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bandits who terrorized the bush country of Australia in the 19th cent. The first bushrangers (c.1806–44) were mainly escaped convicts who fled to the bush and organized gangs. Their crimes were checked effectively by various Bushranging Acts passed after 1830. With the discovery of gold, however, bushrangers of a new type flourished from 1850 to 1880, largely brigand-adventurers who attacked gold convoys. The last of these were the men of the Kelly gang. This band of desperadoes was exterminated in 1880 when three members were trapped and killed at a hotel in Glenrowan, Victoria, and Edward (Ned) Kelly was hanged at Melbourne. Despite the frequent brutality of the gangs, they often held the status of folk heroes among the poor.


See studies by W. F. Wannan (1963) and T. A. Prior (1966).

References in periodicals archive ?
Chapters 3 and 4, that look at the supporters of the bushrangers and the cultural milieu of what West calls a bushranging class, are well worth the read.
We have been reading and watching rubbish about bushrangers for over a century.
The best two teams from Australia are also there with Victorian Bushrangers emerging as champions of the KFC Twenty20 Big Bash in Australia and Southern Redbacks finishing runners-up.
Saker has led the Bushrangers to the past two Sheffield Shield titles and four domestic Twenty20 successes in the past five years.
Warner and Hughes send Bushrangers on leather hunt while Henriques scalps three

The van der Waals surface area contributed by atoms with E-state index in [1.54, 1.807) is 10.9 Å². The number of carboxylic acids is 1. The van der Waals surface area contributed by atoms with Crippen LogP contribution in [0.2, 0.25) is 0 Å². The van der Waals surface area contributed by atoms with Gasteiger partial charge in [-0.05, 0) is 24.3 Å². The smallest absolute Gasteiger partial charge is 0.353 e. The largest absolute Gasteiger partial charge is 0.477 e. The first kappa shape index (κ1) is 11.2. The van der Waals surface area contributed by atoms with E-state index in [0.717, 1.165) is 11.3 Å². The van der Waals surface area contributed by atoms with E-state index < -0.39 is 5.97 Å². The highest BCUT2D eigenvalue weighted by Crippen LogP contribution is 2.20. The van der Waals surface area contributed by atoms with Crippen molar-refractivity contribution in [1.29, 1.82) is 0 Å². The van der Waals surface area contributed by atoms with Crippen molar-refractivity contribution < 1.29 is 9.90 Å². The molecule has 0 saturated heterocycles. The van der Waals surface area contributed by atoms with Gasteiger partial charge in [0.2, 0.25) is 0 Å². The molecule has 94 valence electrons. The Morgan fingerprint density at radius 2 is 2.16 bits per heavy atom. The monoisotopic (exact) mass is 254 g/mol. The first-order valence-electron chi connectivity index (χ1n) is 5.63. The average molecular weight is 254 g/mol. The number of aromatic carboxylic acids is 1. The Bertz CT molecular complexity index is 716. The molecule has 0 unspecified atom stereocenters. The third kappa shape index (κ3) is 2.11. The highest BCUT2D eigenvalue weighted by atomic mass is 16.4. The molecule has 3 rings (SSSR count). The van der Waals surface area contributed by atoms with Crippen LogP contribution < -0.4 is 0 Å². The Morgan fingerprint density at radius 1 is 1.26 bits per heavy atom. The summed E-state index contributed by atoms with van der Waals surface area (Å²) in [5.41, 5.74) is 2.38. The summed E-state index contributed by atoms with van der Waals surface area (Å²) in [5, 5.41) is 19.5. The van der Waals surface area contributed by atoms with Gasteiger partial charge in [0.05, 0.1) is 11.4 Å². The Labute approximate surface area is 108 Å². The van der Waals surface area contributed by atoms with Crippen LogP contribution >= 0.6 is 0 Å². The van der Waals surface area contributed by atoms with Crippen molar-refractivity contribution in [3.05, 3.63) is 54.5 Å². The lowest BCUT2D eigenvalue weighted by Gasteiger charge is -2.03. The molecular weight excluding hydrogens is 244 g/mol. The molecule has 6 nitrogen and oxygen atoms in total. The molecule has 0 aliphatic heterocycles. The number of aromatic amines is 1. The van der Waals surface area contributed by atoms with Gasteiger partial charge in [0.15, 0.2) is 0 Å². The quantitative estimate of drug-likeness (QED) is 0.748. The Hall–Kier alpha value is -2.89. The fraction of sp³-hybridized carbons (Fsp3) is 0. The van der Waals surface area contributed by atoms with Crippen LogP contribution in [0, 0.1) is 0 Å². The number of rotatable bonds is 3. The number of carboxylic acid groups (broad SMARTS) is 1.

NEW South Wales Blues booked their place in the Champions League Twenty20 final with a commanding 79-run win over Victoria Bushrangers in Delhi.
HENRY DAVIDS smashed an unbeaten half-century as Cape Cobras eased to an eight-wicket victory over Victoria Bushrangers in the Champions League Twenty20.
It is a bushranger novel with two chief bushrangers, one of whom was a nasty piece of work and a very violent character.
The winner gets pounds 42,000, runner-up pounds 21,000 and the two qualify for the Twenty20 Champions League to be played in September in Middle East against Rajasthan Royals, Chennai Super Kings (both India), Victoria Bushrangers, Western Australia Warriors (both Australia), Titans and Dolphins (both South Africa).
The violent history and exploits of Ned Kelly and other bushrangers that terrorized the colonies in the 1860s and 1870s influenced the novel, which Boldrewood claimed, in the preface to the 1889 Macmillan edition, was based on fact.
England's World XI representatives were unable to make an impact as Shaun Pollock's superstars beat a determined Victorian Bushrangers team by 12 runs in a practice match at St Kilda.
He had asked the Bushrangers for a two-year deal but this has been refused.